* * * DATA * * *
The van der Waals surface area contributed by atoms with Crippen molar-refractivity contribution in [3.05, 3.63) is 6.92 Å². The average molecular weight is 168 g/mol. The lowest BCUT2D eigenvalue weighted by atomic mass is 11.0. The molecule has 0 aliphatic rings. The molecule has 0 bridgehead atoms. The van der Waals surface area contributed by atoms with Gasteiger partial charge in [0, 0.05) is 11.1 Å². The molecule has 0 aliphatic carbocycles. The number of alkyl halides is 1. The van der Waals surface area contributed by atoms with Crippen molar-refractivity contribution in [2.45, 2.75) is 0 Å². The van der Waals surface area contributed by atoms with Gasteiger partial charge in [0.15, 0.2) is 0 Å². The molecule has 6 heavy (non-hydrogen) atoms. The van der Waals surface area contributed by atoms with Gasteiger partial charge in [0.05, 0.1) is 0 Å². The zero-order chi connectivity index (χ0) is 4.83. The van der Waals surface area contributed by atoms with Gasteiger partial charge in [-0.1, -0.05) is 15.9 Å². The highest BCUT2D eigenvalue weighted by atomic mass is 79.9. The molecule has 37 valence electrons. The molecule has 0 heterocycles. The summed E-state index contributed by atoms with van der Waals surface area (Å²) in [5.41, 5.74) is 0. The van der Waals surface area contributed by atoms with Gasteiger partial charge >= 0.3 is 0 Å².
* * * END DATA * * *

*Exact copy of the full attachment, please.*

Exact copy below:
The van der Waals surface area contributed by atoms with Crippen molar-refractivity contribution in [3.05, 3.63) is 6.92 Å². The average molecular weight is 168 g/mol. The lowest BCUT2D eigenvalue weighted by atomic mass is 11.0. The molecule has 0 aliphatic rings. The molecule has 0 bridgehead atoms. The van der Waals surface area contributed by atoms with Gasteiger partial charge in [0, 0.05) is 11.1 Å². The molecule has 0 aliphatic carbocycles. The number of alkyl halides is 1. The van der Waals surface area contributed by atoms with Crippen molar-refractivity contribution in [2.45, 2.75) is 0 Å². The van der Waals surface area contributed by atoms with Gasteiger partial charge in [0.15, 0.2) is 0 Å². The molecule has 6 heavy (non-hydrogen) atoms. The van der Waals surface area contributed by atoms with Gasteiger partial charge in [0.05, 0.1) is 0 Å². The zero-order chi connectivity index (χ0) is 4.83. The van der Waals surface area contributed by atoms with Gasteiger partial charge in [-0.1, -0.05) is 15.9 Å². The highest BCUT2D eigenvalue weighted by atomic mass is 79.9. The molecule has 37 valence electrons. The molecule has 0 heterocycles. The summed E-state index contributed by atoms with van der Waals surface area (Å²) in [5.41, 5.74) is 0. The van der Waals surface area contributed by atoms with Gasteiger partial charge >= 0.3 is 0 Å².